An 85-year-old student is asking world leaders to help 100 million of the poorest children go to school.
The world's oldest pupil, Kimani Nganga Maruge, travelled from Kenya to the US, the day before a top meeting.
Representatives of 191 countries are gathering in New York for the United Nations world summit.
Mr Maruge toured the city on a yellow school bus before delivering thousands of paper figures to the world leaders.
In total, three and a half million figures or "buddies," representing children out of school, have been made as part of the Send My Friend to School Challenge.
Equal boys and girls
Mr Maruge in the classroom
Five-years ago, world leaders set a goal that by 2005, the number of girls and boys going to school would be equal.
But more than 70 countries have not reached this target, or Millennium Development Goal, and 60 per cent of children who don't go to school are girls.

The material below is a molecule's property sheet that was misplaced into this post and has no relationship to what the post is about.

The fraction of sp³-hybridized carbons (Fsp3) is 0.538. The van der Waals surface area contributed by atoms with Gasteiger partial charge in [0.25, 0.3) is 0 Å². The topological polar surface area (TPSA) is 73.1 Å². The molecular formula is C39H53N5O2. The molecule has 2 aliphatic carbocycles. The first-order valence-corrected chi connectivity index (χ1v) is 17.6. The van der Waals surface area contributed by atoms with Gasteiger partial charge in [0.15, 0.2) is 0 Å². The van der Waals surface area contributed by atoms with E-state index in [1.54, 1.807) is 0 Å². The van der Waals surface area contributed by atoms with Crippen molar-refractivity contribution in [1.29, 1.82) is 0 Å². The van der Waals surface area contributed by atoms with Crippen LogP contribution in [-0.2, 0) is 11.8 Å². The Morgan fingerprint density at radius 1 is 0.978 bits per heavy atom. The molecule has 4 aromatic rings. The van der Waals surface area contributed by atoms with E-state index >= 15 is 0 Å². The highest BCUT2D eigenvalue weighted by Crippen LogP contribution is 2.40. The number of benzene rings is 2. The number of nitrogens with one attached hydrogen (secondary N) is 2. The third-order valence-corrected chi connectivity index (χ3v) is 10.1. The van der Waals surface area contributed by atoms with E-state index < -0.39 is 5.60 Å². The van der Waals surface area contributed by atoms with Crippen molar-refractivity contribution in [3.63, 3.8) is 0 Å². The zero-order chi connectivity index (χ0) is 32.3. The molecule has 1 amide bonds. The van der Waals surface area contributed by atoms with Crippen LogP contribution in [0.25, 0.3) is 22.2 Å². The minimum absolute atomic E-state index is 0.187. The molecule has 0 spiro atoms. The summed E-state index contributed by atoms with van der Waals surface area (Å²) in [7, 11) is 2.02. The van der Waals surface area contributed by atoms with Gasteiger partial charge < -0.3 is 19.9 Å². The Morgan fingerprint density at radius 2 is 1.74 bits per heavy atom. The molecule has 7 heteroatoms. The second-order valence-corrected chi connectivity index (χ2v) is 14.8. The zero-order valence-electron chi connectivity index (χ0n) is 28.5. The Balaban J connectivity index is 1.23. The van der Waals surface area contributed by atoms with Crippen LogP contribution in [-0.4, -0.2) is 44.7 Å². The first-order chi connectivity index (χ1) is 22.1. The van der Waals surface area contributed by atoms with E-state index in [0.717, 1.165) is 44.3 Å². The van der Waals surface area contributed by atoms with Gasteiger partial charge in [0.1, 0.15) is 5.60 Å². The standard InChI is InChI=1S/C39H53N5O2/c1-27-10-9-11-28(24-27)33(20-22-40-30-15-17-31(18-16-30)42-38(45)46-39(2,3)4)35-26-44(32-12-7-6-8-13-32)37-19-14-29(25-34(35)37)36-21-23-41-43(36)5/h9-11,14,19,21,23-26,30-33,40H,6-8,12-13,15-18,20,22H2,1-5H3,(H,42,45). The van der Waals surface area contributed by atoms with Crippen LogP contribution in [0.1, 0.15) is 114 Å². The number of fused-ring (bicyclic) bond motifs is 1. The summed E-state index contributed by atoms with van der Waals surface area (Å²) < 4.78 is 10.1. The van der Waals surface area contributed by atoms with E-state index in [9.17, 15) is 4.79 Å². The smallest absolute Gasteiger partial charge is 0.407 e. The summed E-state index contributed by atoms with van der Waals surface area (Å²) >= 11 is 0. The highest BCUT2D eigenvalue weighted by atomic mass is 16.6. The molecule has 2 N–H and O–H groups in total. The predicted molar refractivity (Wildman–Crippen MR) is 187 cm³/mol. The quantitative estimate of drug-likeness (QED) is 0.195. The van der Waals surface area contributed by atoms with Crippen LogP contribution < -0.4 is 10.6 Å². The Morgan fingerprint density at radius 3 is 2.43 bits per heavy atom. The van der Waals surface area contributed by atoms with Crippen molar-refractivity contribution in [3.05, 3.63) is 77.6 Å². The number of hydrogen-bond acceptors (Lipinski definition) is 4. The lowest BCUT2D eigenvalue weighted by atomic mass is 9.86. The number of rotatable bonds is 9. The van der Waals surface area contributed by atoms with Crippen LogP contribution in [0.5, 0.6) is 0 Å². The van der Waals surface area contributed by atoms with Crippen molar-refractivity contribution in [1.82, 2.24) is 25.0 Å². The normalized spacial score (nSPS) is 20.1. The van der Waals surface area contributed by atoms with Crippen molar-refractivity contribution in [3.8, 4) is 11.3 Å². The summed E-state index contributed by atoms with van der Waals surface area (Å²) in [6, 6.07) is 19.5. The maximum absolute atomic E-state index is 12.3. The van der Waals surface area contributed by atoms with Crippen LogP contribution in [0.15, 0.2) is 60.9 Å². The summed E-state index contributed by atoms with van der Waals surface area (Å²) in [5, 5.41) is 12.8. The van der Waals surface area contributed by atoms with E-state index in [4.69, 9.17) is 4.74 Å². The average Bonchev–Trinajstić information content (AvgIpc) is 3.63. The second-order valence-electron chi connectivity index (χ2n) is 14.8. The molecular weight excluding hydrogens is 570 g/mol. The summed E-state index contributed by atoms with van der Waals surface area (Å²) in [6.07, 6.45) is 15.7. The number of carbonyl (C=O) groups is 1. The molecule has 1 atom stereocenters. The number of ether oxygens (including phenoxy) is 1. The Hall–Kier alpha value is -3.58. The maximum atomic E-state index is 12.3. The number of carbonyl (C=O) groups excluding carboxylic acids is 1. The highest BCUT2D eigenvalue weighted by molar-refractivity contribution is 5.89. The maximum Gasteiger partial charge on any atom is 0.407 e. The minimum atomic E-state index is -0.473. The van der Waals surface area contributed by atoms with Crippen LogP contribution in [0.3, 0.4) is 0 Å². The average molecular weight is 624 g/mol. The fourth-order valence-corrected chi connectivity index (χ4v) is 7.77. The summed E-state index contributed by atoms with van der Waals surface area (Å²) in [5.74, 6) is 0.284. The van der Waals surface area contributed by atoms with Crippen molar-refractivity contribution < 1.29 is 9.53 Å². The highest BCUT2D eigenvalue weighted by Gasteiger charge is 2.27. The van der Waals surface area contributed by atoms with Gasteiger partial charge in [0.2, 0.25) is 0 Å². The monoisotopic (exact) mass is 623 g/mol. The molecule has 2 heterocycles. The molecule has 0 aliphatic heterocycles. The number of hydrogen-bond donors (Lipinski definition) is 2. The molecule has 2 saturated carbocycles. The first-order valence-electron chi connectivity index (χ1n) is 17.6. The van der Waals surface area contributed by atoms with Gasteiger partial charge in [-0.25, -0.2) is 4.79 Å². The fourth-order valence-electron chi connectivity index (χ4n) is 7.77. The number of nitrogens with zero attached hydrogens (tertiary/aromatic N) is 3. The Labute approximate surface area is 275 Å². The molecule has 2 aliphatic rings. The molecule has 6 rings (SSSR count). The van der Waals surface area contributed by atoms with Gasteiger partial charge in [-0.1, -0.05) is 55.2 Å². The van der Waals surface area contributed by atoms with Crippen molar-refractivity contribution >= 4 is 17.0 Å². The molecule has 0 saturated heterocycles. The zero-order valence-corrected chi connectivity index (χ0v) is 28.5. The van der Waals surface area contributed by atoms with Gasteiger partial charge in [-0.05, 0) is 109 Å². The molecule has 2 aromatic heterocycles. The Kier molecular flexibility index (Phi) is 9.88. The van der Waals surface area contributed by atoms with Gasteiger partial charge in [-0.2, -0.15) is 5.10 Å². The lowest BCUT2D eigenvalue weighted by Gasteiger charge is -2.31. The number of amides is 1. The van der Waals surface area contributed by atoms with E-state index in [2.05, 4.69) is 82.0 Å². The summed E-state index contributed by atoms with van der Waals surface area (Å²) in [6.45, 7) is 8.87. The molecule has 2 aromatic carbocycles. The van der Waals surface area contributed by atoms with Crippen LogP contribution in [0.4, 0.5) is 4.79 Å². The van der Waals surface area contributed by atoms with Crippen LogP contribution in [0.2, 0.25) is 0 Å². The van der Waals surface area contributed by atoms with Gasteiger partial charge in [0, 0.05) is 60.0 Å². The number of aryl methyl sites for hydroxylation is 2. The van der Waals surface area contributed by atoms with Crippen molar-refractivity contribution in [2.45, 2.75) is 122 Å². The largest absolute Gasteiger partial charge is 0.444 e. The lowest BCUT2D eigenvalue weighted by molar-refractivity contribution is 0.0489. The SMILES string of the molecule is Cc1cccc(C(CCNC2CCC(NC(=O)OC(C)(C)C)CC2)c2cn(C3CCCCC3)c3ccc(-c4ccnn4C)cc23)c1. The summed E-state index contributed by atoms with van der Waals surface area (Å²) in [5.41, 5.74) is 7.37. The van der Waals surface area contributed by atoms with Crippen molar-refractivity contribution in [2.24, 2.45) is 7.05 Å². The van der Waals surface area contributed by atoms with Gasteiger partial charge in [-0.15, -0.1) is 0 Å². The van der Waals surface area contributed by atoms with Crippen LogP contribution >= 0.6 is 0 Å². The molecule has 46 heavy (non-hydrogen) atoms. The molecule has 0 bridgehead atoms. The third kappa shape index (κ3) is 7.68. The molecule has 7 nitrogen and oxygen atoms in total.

Another goal is to give every child the chance to go to school by 2015.
Millennium Development Goals
Cut poverty and world hunger
Primary school classes for all children
Equal rights for women
Cut child deaths
Better healthcare for pregnant women
Combat HIV and Aids
Improve people's living conditions
Help countries to work together
Mr Maruge, who is a great-grandfather, wants the United Nations to draw up a plan to help member countries achieve this.
There has been progress in some countries. For example, school is now free in Uganda, Kenya and Tanzania.
This means seven million children, who previously couldn't afford the fees, can now go to school.